3. You point out some individual variations of many fine vaulters who have been very successful in vaulting. This is no surprise given the variety of vaulter body morphologies, physical abilities, capacities, and the psycho-social factors the individual brings to any pole vault performance. If these individual factors result in “… all vaulting styles are variations on the same theme” the question remains as to what the “theme” actually is?
How does one recognize the theme? What criteria does one have to use as “Gold Standards” in deciding the necessary theme has been followed?
4. The only objectively measurable canon to be applied in pole vaulting is bar height legally cleared. There are no style points awarded!
The laws and principles derived from physics applied to human motion (you are quite right re the post hoc explanatory nature of biomechanics) are beyond human capacity to violate.
This is beyond any dispute. It is therefore quite reasonable to suggest that the science of mechanics does provide practical “Gold Standards” that can be objectively and reliably used to assess the efficiency of a vaulter’s movements of those elements that are defined as comprising the “theme”. It follows by inference that the “theme” must therefore be those elements of movement action that all vaulters MUST follow and without which a successful legal bar clearance is not physically feasible.
5. Scientist do not prove anything with absolute certainty. The best the scientific method can do is disprove a theory or hypothesis within the limits of uncertainty of the knowledge available at the time. You continue to misrepresent what scientist actually do with the evidence they gather and subject to analysis and evaluation. The view you express is popular and widely held but nevertheless is incorrect.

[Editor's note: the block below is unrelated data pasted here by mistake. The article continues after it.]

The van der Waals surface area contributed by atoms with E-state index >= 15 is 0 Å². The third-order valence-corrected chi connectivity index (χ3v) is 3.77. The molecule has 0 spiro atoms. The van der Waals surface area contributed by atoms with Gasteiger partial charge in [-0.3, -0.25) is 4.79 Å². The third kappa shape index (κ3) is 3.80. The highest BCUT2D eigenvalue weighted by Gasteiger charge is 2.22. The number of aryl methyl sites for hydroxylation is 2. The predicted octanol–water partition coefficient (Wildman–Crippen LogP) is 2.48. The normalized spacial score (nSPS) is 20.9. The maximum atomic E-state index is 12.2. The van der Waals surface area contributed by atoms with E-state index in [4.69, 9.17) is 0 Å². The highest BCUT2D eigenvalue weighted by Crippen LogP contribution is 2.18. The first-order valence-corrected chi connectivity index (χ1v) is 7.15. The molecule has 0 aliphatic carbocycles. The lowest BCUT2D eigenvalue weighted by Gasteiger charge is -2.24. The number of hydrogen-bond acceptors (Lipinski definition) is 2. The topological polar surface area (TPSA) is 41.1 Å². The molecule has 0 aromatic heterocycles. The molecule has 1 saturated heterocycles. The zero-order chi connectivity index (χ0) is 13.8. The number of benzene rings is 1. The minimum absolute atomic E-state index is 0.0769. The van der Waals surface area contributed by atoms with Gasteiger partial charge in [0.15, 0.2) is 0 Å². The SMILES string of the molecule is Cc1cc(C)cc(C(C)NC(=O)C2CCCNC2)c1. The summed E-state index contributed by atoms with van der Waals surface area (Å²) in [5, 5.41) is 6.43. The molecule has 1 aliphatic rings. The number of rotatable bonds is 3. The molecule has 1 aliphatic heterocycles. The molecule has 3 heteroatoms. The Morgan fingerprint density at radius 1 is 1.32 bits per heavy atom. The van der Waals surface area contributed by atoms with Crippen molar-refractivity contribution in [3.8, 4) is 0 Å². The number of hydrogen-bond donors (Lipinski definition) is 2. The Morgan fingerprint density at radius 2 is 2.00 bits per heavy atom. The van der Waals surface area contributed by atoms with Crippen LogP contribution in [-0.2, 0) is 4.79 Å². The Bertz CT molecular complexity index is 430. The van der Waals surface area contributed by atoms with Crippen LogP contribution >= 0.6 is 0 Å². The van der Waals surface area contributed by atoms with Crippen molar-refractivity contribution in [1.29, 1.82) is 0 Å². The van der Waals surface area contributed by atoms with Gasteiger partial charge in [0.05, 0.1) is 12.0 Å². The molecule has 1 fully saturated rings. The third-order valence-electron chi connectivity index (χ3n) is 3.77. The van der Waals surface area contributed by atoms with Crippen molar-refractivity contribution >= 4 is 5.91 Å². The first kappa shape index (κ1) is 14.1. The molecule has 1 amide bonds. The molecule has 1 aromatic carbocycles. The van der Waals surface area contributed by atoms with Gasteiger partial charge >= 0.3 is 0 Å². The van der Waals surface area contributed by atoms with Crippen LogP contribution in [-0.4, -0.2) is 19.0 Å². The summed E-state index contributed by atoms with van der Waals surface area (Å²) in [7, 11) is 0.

I and other coaches do take individual differences into account in coaching pole vaulters. It seems quite bizarre that you expect "Bubka Clones" to be developed by the P/B Approach to pole vault and that you expect to see this as the outcome of the operation of this approach for individuals exposed to it. No one can be coached to be a pole vaulting clone of anyone else. Whether the original model is Bubka, Lavillenie or anyone else, if we coach real individuals in real life situations they will always be a "one off, unique person pole vaulting"!
6. David, so that the thread you started gets beyond ,yet again, “flogging a dead horse” can you please provide your answers to the following specific questions. The answers will help us coaches become disabused of our reliance in following our craft by employing empirically useful working templates provided by “Ideal Model Constructs and Ideas” when we attempt to improve the safety and success of our methods of pole vaulting teaching and coaching.
(a) Could you please share with us what you believe to be the invariant elements without which a successful pole vault clearance cannot be made?
(b) How do you coach/teach the introduction to the take-off to beginners and address the criteria you use to determine the “limits” of safely allowable variation when assessing the learner’s attempts at take-off? What criteria do you use to decide a learner’s readiness to increase the number of steps in the run up and to judge the amount to raise the grip length on the pole?
(c) In coaching an intermediate to advanced level pole vaulter what technical method of inversion do you coach and why do you coach that method? When working this same element of the vault would you coach male and female vaulters of this standard to attempt the same method? On the other hand if you teach/coach each vaulter at this level according to their individual capacity and ability, how do you make this assessment and then what criteria do you apply in deriving a method of inversion tailored to suit the specific individual?
By answering some or all of these questions you will be able to advance your argument in a manner that will convince myself and perhaps others that the thread is not an exercise in rhetoric or riding hobby horses!
I can only speak for myself and assure you I am looking forward to your response to the questions posed.